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Is Windows losing out and Linux gaining?

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The penguin’s come of age. What began as a battle between proprietary and open source Linux software, started by geeks around the world, isn’t plain tech rhetoric anymore. It’s now a mainstream commercial platform — a technology that enterprises are taking very seriously and looking at as a major cost-effective solution that has scalability and a great future roadmap.

A free software that can be downloaded from the Web, Linux has a source code that’s open and therefore available for anyone to use, modify, and redistribute freely. Proprietary Unix and Windows operating systems aren’t available for such tweaking.

With the movement getting the support of IT biggies such as IBM, Oracle and Hewlett-Packard, which have devoted many of their engineers to work with the open source movement, enterprises are now showing confidence in adopting Linux. It’s no more now about getting your software free — in India the dominating Linux brands are Red Hat and Suse from Novell.

But companies are ready to pay.

Full Story.

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The Best Linux Laptop: A Buyer’s Guide with Picks from an RHCE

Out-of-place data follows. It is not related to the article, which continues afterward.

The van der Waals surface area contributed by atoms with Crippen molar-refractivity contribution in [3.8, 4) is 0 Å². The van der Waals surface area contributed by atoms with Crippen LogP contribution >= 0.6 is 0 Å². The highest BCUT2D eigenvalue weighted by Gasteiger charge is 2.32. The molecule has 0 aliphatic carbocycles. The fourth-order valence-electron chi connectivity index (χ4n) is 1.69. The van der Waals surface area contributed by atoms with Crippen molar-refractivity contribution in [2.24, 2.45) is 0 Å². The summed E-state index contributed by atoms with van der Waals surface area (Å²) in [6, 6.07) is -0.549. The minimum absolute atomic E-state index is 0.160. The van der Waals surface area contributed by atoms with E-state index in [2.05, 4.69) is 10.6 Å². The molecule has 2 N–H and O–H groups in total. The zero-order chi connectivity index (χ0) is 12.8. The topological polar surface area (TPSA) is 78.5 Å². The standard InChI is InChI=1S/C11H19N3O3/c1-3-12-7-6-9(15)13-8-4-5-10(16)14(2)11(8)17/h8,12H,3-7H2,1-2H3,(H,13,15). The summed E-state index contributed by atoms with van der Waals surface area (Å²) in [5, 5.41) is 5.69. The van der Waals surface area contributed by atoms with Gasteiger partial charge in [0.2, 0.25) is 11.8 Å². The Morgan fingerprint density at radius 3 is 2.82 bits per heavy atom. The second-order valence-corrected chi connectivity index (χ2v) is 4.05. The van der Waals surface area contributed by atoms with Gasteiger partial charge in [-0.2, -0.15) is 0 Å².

If you don’t posses the right knowledge & the experience, then finding the best Linux laptop can be a daunting task. And thus you can easily end-up with something that looks great, features great performance, but struggles to cope with ‘Linux’, shame! So, as a RedHat Certified Engineer, the author & the webmaster of this blog, and as a ‘Linux’ user with 14+ years of experience, I used all my knowledge to recommend to you a couple of laptops that I personally guarantee will let you run ‘Linux’ with ease. After 20+ hours of research (carefully looking through the hardware details & reading user feedback) I chose Dell XP S9360-3591-SLV, at the top of the line. If you want a laptop that’s equipped with modern features & excellent performance that ‘just works’ with Linux, then this is your best pick. It’s well built (aluminium chassis), lightweight (2.7 lb), features powerful hardware, long battery life, includes an excellent 13.3 inch Gorilla Glass touchscreen with 3200×1800 QHD resolution which should give you excellently sharp images without making anything too small & difficult to read, a good & roomy track-pad (earlier versions had a few issues with it, but now they seem to be gone) with rubber-like palm rest area and a good keyboard (the key travel is not deep, but it’s a very think laptop so…) with Backlit, two USB 3.0 ports. Most importantly, two of the most common elements of a laptop that can give ‘Linux’ user a headache, the wireless adapter & the GPU (yes the Intel HD Graphics 620 can play 4K videos at 60fps), they are both super compatible with ‘Linux’ on this Dell. Read more